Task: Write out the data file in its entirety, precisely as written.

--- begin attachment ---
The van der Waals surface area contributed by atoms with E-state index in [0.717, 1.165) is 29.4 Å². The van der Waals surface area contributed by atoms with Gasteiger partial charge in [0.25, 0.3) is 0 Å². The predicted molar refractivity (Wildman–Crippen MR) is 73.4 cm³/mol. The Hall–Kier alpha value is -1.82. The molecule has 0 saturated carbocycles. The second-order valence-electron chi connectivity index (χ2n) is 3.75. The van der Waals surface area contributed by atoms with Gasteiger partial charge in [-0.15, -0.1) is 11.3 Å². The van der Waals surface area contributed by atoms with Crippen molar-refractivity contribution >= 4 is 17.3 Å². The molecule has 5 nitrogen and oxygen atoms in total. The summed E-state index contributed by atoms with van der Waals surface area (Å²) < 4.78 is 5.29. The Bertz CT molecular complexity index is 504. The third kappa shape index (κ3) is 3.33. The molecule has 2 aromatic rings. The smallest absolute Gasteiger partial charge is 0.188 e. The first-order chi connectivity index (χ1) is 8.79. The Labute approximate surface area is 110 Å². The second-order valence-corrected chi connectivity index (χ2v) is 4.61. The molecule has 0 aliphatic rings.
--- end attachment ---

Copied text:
The van der Waals surface area contributed by atoms with E-state index in [0.717, 1.165) is 29.4 Å². The van der Waals surface area contributed by atoms with Gasteiger partial charge in [0.25, 0.3) is 0 Å². The predicted molar refractivity (Wildman–Crippen MR) is 73.4 cm³/mol. The Hall–Kier alpha value is -1.82. The molecule has 0 saturated carbocycles. The second-order valence-electron chi connectivity index (χ2n) is 3.75. The van der Waals surface area contributed by atoms with Gasteiger partial charge in [-0.15, -0.1) is 11.3 Å². The van der Waals surface area contributed by atoms with Crippen molar-refractivity contribution >= 4 is 17.3 Å². The molecule has 5 nitrogen and oxygen atoms in total. The summed E-state index contributed by atoms with van der Waals surface area (Å²) < 4.78 is 5.29. The Bertz CT molecular complexity index is 504. The third kappa shape index (κ3) is 3.33. The molecule has 2 aromatic rings. The smallest absolute Gasteiger partial charge is 0.188 e. The first-order chi connectivity index (χ1) is 8.79. The Labute approximate surface area is 110 Å². The second-order valence-corrected chi connectivity index (χ2v) is 4.61. The molecule has 0 aliphatic rings.